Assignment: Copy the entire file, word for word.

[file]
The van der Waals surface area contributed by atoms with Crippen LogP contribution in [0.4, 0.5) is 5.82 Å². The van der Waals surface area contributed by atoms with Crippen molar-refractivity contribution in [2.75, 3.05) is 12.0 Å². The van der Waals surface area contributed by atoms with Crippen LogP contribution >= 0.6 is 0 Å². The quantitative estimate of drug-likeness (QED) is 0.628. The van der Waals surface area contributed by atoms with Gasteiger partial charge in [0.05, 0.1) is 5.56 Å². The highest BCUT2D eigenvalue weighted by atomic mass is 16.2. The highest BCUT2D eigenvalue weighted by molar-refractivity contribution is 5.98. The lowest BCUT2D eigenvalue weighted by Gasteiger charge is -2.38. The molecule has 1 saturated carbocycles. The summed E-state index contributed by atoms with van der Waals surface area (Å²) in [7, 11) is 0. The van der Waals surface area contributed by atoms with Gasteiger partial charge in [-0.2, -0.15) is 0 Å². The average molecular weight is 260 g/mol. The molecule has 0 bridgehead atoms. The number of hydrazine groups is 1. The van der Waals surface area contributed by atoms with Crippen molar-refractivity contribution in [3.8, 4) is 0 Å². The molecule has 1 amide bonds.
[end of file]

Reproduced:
The van der Waals surface area contributed by atoms with Crippen LogP contribution in [0.4, 0.5) is 5.82 Å². The van der Waals surface area contributed by atoms with Crippen molar-refractivity contribution in [2.75, 3.05) is 12.0 Å². The van der Waals surface area contributed by atoms with Crippen LogP contribution >= 0.6 is 0 Å². The quantitative estimate of drug-likeness (QED) is 0.628. The van der Waals surface area contributed by atoms with Gasteiger partial charge in [0.05, 0.1) is 5.56 Å². The highest BCUT2D eigenvalue weighted by atomic mass is 16.2. The highest BCUT2D eigenvalue weighted by molar-refractivity contribution is 5.98. The lowest BCUT2D eigenvalue weighted by Gasteiger charge is -2.38. The molecule has 1 saturated carbocycles. The summed E-state index contributed by atoms with van der Waals surface area (Å²) in [7, 11) is 0. The van der Waals surface area contributed by atoms with Gasteiger partial charge in [-0.2, -0.15) is 0 Å². The average molecular weight is 260 g/mol. The molecule has 0 bridgehead atoms. The number of hydrazine groups is 1. The van der Waals surface area contributed by atoms with Crippen molar-refractivity contribution in [3.8, 4) is 0 Å². The molecule has 1 amide bonds.